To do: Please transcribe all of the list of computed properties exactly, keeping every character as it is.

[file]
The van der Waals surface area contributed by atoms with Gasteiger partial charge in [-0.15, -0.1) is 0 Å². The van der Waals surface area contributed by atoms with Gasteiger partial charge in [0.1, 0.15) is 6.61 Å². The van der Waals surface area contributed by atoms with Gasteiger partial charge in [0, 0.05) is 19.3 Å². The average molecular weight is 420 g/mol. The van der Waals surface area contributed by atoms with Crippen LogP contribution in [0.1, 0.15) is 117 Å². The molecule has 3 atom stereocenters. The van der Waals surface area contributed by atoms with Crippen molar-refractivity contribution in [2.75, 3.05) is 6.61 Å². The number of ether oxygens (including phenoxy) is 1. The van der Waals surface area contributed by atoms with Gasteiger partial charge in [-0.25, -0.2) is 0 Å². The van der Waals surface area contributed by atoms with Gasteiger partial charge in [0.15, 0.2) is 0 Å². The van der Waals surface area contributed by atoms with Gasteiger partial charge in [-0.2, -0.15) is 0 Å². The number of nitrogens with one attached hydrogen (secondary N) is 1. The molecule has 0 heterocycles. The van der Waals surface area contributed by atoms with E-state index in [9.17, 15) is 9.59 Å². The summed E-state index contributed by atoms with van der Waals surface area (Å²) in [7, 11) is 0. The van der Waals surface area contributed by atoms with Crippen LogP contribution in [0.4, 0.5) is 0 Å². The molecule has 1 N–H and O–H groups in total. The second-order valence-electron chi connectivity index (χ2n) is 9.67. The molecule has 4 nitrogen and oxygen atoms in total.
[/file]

The van der Waals surface area contributed by atoms with Gasteiger partial charge in [-0.15, -0.1) is 0 Å². The van der Waals surface area contributed by atoms with Gasteiger partial charge in [0.1, 0.15) is 6.61 Å². The van der Waals surface area contributed by atoms with Gasteiger partial charge in [0, 0.05) is 19.3 Å². The average molecular weight is 420 g/mol. The van der Waals surface area contributed by atoms with Crippen LogP contribution in [0.1, 0.15) is 117 Å². The molecule has 3 atom stereocenters. The van der Waals surface area contributed by atoms with Crippen molar-refractivity contribution in [2.75, 3.05) is 6.61 Å². The number of ether oxygens (including phenoxy) is 1. The van der Waals surface area contributed by atoms with Gasteiger partial charge in [-0.25, -0.2) is 0 Å². The van der Waals surface area contributed by atoms with Gasteiger partial charge in [0.15, 0.2) is 0 Å². The van der Waals surface area contributed by atoms with Gasteiger partial charge in [-0.2, -0.15) is 0 Å². The number of nitrogens with one attached hydrogen (secondary N) is 1. The molecule has 0 heterocycles. The van der Waals surface area contributed by atoms with E-state index in [9.17, 15) is 9.59 Å². The summed E-state index contributed by atoms with van der Waals surface area (Å²) in [7, 11) is 0. The van der Waals surface area contributed by atoms with Crippen LogP contribution in [0.4, 0.5) is 0 Å². The molecule has 1 N–H and O–H groups in total. The second-order valence-electron chi connectivity index (χ2n) is 9.67. The molecule has 4 nitrogen and oxygen atoms in total.